The TAM concludes that the gift card receipts are not advance payments within the meaning of the regulation because Taxpayer is not the party that provides the goods, and its assertion that it is contractually obligated to provide goods to customers does not reflect either the form or substance of its agreement with the retailers. With respect to Rev. Proc. 2004-34, the TAM acknowledges that unlike the regulation, the revenue procedure does not explicitly require that the payment be for goods “held for sale by the taxpayer.” However, it goes on to say, with no further analysis or explanation, that the IRS National Office agrees with the examination team’s interpretation of the revenue procedure in that it should not be interpreted broadly to apply to situations in which goods are provided by a party other than the taxpayer. As discussed in more detail below, the TAM is silent as to why Taxpayer’s advance payment is not considered an advance payment for services to which the deferral provisions of Rev. Proc. 2004-34 could potentially apply.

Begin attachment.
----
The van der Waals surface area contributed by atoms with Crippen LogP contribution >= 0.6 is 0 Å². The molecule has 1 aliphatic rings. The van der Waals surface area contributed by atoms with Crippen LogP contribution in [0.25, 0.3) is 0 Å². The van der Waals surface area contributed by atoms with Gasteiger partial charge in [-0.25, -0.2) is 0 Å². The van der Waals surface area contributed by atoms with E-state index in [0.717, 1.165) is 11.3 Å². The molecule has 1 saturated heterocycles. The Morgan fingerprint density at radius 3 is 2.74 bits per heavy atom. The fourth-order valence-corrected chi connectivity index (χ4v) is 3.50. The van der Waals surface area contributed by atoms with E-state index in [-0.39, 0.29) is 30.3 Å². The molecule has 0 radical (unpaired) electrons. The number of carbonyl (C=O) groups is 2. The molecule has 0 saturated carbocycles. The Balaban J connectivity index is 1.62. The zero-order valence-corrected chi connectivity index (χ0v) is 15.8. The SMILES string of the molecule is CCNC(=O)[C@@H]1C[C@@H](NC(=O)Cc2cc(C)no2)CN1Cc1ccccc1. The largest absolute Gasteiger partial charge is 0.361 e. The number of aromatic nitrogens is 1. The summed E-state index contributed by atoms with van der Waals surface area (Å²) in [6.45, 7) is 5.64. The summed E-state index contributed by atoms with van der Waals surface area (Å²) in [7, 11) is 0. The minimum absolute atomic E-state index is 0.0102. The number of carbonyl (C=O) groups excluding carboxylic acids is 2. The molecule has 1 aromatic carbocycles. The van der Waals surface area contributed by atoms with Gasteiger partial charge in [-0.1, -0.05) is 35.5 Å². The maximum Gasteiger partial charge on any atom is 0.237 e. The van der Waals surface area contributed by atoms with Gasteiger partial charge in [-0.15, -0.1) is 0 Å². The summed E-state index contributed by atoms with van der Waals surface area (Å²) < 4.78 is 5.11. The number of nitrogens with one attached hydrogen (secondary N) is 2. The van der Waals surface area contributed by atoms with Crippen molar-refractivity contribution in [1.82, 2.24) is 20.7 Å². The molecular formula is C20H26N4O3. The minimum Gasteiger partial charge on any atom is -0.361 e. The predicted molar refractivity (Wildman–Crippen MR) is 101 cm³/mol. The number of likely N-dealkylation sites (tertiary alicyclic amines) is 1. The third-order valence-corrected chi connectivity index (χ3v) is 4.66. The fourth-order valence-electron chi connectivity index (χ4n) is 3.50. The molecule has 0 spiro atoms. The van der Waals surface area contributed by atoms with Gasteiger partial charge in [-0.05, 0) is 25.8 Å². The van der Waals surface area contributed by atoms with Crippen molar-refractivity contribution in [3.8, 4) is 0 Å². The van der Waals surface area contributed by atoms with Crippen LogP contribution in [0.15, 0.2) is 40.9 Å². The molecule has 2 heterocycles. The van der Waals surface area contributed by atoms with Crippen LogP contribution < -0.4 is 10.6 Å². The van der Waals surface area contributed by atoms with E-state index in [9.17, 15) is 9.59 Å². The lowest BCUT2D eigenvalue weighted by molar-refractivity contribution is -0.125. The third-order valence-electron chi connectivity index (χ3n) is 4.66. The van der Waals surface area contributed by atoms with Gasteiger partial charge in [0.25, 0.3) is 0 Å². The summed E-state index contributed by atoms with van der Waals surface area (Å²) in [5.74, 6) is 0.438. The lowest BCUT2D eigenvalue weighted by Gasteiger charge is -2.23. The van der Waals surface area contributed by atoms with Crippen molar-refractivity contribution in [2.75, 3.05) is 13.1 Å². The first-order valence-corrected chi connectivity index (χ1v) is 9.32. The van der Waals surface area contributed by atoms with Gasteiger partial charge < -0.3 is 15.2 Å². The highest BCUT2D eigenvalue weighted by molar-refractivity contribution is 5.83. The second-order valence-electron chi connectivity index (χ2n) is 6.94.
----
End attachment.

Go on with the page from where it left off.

Liability to retailer: The TAM concludes that Taxpayer’s liability to the retailer is not deductible in the year of purchase because the liability is contingent and not fixed at the end of the year. According to the TAM, the liability does not become fixed (and therefore deductible) until the customer redeems the gift card at the retail location because the redemption is a condition precedent to the fixing of the liability.

Implications of TAM 200849015

The rationale and conclusions in TAM 200849015 underscore the continuing disparities between the financial accounting and tax accounting treatment of advance payments. Absent further official guidance, controversies will continue to arise in this context because of the everincreasing incidence of gift card programs and the gaps in the existing guidance addressing the tax accounting rules for advance payments, which cause continuing uncertainties.